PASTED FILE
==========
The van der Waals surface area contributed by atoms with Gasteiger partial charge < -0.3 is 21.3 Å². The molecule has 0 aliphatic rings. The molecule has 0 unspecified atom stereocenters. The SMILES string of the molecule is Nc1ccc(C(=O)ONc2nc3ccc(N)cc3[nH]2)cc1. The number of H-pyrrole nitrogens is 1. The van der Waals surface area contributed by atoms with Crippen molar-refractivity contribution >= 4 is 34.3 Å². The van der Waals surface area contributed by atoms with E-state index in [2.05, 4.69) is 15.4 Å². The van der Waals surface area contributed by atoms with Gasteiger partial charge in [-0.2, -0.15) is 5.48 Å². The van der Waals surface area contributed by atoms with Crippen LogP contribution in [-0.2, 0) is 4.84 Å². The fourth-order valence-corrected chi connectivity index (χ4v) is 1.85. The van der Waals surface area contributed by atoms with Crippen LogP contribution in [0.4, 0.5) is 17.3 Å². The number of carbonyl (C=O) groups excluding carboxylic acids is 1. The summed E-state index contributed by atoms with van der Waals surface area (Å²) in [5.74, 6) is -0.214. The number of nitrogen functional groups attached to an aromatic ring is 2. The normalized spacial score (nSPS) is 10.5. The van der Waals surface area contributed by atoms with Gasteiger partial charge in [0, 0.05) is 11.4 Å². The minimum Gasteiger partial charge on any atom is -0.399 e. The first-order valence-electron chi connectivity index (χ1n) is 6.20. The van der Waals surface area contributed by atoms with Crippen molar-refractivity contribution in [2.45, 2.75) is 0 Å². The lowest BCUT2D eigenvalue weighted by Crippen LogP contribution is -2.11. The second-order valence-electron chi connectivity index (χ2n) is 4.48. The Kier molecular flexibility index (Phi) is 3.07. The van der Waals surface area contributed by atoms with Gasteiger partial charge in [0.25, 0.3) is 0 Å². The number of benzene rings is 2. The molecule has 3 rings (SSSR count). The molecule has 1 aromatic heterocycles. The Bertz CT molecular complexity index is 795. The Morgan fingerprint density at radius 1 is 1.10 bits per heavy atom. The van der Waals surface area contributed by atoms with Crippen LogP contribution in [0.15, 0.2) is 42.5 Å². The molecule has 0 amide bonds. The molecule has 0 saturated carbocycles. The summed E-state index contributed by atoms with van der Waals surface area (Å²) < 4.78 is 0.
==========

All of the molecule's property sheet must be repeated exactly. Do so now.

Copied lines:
The van der Waals surface area contributed by atoms with Gasteiger partial charge < -0.3 is 21.3 Å². The molecule has 0 aliphatic rings. The molecule has 0 unspecified atom stereocenters. The SMILES string of the molecule is Nc1ccc(C(=O)ONc2nc3ccc(N)cc3[nH]2)cc1. The number of H-pyrrole nitrogens is 1. The van der Waals surface area contributed by atoms with Crippen molar-refractivity contribution >= 4 is 34.3 Å². The van der Waals surface area contributed by atoms with E-state index in [2.05, 4.69) is 15.4 Å². The van der Waals surface area contributed by atoms with Gasteiger partial charge in [-0.2, -0.15) is 5.48 Å². The van der Waals surface area contributed by atoms with Crippen LogP contribution in [-0.2, 0) is 4.84 Å². The fourth-order valence-corrected chi connectivity index (χ4v) is 1.85. The van der Waals surface area contributed by atoms with Crippen LogP contribution in [0.4, 0.5) is 17.3 Å². The number of carbonyl (C=O) groups excluding carboxylic acids is 1. The summed E-state index contributed by atoms with van der Waals surface area (Å²) in [5.74, 6) is -0.214. The number of nitrogen functional groups attached to an aromatic ring is 2. The normalized spacial score (nSPS) is 10.5. The van der Waals surface area contributed by atoms with Gasteiger partial charge in [0, 0.05) is 11.4 Å². The minimum Gasteiger partial charge on any atom is -0.399 e. The first-order valence-electron chi connectivity index (χ1n) is 6.20. The van der Waals surface area contributed by atoms with Crippen molar-refractivity contribution in [2.45, 2.75) is 0 Å². The lowest BCUT2D eigenvalue weighted by Crippen LogP contribution is -2.11. The second-order valence-electron chi connectivity index (χ2n) is 4.48. The Kier molecular flexibility index (Phi) is 3.07. The van der Waals surface area contributed by atoms with Gasteiger partial charge in [0.25, 0.3) is 0 Å². The number of benzene rings is 2. The molecule has 3 rings (SSSR count). The molecule has 1 aromatic heterocycles. The Bertz CT molecular complexity index is 795. The Morgan fingerprint density at radius 1 is 1.10 bits per heavy atom. The van der Waals surface area contributed by atoms with Crippen LogP contribution in [0.15, 0.2) is 42.5 Å². The molecule has 0 amide bonds. The molecule has 0 saturated carbocycles. The summed E-state index contributed by atoms with van der Waals surface area (Å²) < 4.78 is 0.